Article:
It took him some time to recollect his thoughts. He had awakened with a certain blank and childish sense of pleasure, like a man who had received a legacy overnight; but this feeling gradually died away, and was then suddenly and stunningly succeeded by a conviction of the truth. The whole story of the past night sprang into his mind with every detail, as by an exercise of the direct and speedy sense of sight, and he arose from the ditch and, with rueful courage, went to meet his love.

She came up to him walking steady and fast, her face still pale, but to all appearance perfectly composed; and she showed neither surprise, relief, nor pleasure at finding her lover on the spot. Nor did she offer him her hand.

'Here I am,' said he.

'Yes,' she replied; and then, without a pause or any change of voice, 'I want you to take me away,' she added.

'Away?' he repeated. 'How? Where?'

'To-day,' she said. 'I do not care where it is, but I want you to take me away.'

'For how long? I do not understand,' gasped Dick.

'I shall never come back here any more,' was all she answered.

Wild words uttered, as these were, with perfect quiet of manner and voice, exercise a double influence on the hearer's mind. Dick was confounded; he recovered from astonishment only to fall into doubt and alarm. He looked upon her frozen attitude, so discouraging for a lover to behold, and recoiled from the thoughts which it suggested.

'To me?' he asked. 'Are you coming to me, Esther?'

'I want you to take me away,' she repeated with weary impatience. 'Take me away - take me away from here.'

The situation was not sufficiently defined. Dick asked himself with concern whether she were altogether in her right wits. To take her away, to marry her, to work off his hands for her support, Dick was content to do all this; yet he required some show of love upon her part. He was not one of those tough-hided and small-hearted males who would marry their love at the point of the bayonet rather than not marry her at all. He desired that a woman should come to his arms with an attractive willingness, if not with ardour. And Esther's bearing was more that of despair than that of love. It chilled him and taught him wisdom.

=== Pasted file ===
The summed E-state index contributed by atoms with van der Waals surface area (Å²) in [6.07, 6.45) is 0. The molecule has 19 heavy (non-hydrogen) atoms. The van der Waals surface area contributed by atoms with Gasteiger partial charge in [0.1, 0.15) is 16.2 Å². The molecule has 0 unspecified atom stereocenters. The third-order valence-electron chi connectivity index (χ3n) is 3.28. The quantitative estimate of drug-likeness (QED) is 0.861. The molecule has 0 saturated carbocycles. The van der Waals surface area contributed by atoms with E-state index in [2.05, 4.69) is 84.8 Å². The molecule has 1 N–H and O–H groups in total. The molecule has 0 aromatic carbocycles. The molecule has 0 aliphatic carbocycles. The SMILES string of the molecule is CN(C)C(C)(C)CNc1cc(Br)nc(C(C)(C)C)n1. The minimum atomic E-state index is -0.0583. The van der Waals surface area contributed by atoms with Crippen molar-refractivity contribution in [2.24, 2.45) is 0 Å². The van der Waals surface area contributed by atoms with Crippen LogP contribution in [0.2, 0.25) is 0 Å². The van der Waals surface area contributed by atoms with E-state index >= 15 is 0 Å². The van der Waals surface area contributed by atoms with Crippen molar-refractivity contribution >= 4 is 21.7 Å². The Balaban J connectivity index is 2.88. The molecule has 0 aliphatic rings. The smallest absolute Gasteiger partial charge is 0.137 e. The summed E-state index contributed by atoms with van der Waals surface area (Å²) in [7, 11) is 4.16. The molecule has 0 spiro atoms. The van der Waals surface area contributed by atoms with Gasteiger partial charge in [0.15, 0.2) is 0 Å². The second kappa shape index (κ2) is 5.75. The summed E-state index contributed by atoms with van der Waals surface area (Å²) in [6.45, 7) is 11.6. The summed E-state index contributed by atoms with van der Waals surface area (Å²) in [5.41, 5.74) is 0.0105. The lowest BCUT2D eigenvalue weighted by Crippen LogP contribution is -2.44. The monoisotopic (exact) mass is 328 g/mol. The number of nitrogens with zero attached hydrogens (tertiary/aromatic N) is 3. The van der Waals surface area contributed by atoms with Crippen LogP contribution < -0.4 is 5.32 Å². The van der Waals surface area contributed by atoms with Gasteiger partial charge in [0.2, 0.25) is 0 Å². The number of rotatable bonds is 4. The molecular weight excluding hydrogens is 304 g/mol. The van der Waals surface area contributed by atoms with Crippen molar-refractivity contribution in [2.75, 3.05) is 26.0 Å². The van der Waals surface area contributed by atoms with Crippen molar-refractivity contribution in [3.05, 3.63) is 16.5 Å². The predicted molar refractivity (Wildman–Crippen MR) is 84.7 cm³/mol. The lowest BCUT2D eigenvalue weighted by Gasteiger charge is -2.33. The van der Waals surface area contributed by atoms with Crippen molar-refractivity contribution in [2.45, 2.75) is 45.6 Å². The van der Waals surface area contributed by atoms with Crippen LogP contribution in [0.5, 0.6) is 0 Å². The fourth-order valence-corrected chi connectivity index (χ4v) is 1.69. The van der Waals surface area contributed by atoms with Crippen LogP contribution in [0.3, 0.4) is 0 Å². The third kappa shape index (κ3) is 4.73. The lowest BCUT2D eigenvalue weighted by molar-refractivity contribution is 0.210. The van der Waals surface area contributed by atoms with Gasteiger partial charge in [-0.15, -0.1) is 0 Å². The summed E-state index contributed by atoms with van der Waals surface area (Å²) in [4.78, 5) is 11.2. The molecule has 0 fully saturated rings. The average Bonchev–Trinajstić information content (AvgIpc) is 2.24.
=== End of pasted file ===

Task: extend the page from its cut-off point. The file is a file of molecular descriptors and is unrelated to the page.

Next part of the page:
'Dearest,' he urged, 'tell me what you wish, and you shall have it; tell me your thoughts, and then I can advise you. But to go from here without a plan, without forethought, in the heat of a moment, is madder than madness, and can help nothing. I am not speaking like a man, but I speak the truth; and I tell you again, the thing's absurd, and wrong, and hurtful.'

She looked at him with a lowering, languid look of wrath.

'So you will not take me?' she said. 'Well, I will go alone.'

And she began to step forward on her way. But he threw himself before her.

'Esther, Esther!' he cried.

'Let me go - don't touch me - what right have you to interfere? Who are you, to touch me?' she flashed out, shrill with anger.

Then, being made bold by her violence, he took her firmly, almost roughly, by the arm, and held her while he spoke.

'You know well who I am, and what I am, and that I love you. You say I will not help you; but your heart knows the contrary. It is you who will not help me; for you will not tell me what you want. You see - or you could see, if you took the pains to look - how I have waited here all night to be ready at your service. I only asked information; I only urged you to consider; and I still urge and beg you to think better of your fancies. But if your mind is made up, so be it; I will beg no longer; I give you my orders; and I will not allow - not allow you to go hence alone.'

She looked at him for awhile with cold, unkind scrutiny like one who tries the temper of a tool.

'Well, take me away, then,' she said with a sigh.

'Good,' said Dick. 'Come with me to the stables; there we shall get the pony-trap and drive to the junction. To-night you shall be in London. I am yours so wholly that no words can make me more so; and, besides, you know it, and the words are needless.

Robert Louis Stevenson
Classic Literature Library

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